My colleague Haizhen Lin found a neat trick from someone in the math department. Suppose you have a density f(x) and you want to construct a pointwise less risky function, as in my paper cited below. You can use this: f(a, x) = (1/a) f( .5 - .5/a +x/a) If a=1, f(a,x) = f(x). If a is small, f(a,x) tends to get big because of the 1/a portion, and it gets very big for x=0, but for x far from 0, the f becomes small because the argument becomes very big, distant from 0. "When Does Extra Risk Strictly Increase the Value of Options?" The Review of Financial Studies, 20(5): 1647-1667 (September 2007). It is well known that risk increases the value of options. This paper makes that precise in a new way. The conventional theorem says that the value of an option does not fall if the underlying option becomes riskier in the conventional sense of the mean-preserving spread. This paper uses two new definitions of ``riskier'' to show that the value of an option strictly increases (a) if the underlying asset becomes ``pointwise riskier,'' and (b) only if the underlying asset becomes ``extremum riskier.'' Paper in tex or pdf ( http://www.rasmusen.org/published/Rasmusen07-RFS-options.pdf).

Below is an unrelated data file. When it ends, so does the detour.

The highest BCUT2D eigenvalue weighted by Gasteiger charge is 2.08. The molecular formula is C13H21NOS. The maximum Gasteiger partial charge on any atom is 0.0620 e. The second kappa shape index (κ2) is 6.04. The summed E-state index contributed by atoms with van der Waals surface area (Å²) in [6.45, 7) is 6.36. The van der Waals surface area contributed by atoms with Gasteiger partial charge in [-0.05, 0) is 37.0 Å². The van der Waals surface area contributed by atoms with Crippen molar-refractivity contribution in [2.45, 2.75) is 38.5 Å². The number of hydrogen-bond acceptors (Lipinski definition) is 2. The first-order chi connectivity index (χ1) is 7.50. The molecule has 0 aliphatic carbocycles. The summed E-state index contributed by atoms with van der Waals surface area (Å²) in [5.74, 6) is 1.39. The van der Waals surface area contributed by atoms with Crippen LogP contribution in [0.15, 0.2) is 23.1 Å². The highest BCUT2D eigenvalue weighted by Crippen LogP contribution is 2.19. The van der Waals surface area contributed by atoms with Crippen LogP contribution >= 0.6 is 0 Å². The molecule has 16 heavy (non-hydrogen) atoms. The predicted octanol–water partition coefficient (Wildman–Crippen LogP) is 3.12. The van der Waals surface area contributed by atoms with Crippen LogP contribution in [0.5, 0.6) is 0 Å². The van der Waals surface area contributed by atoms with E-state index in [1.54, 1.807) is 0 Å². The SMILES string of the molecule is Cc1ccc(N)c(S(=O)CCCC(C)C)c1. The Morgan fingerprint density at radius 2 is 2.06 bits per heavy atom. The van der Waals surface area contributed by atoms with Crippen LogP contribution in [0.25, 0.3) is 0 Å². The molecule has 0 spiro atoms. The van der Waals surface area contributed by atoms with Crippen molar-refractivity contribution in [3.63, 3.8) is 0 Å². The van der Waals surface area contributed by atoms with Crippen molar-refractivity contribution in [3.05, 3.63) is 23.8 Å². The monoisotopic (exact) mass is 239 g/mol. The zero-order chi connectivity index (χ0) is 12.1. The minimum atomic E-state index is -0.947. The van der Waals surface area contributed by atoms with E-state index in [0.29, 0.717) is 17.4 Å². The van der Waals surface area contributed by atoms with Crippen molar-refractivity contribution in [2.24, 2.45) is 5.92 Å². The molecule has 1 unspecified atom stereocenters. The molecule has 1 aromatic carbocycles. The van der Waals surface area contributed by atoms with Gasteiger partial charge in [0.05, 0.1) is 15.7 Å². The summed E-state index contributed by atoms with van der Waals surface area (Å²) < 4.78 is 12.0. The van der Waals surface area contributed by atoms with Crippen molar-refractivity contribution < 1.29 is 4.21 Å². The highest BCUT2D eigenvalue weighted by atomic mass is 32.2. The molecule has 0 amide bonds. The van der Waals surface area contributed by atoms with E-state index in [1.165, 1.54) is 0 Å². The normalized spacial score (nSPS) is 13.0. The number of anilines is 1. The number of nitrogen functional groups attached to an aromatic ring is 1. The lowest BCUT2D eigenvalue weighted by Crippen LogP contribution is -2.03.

Labels: ,

 

To view the post on a separate page, click: at (the permalink). Links to this post

Thursday, September 24, 2009

 

Leo Strauss Audio File of Him Teaching Meno

The University of Chicago has posted an audio file of Leo Strauss lecturing on Meno as the first session of his political philosophy class. I should listen through it sometime. Will I? There are so many wonderful opportunities that we let slide by. We professors ought to be sitting in on each others' classes, for example, but that is rare.

Labels:

 

To view the post on a separate page, click: at (the permalink). Links to this post

Wednesday, September 23, 2009

 

Occupations over the Decades

DD refers me to a good site like the baby name site I once blogged but showing over decades the most common occupations: http://flare.prefuse.org/apps/job_voyager . This site also tells you how to set up your own graphics of this kind.
 

To view the post on a separate page, click: at (the permalink). Links to this post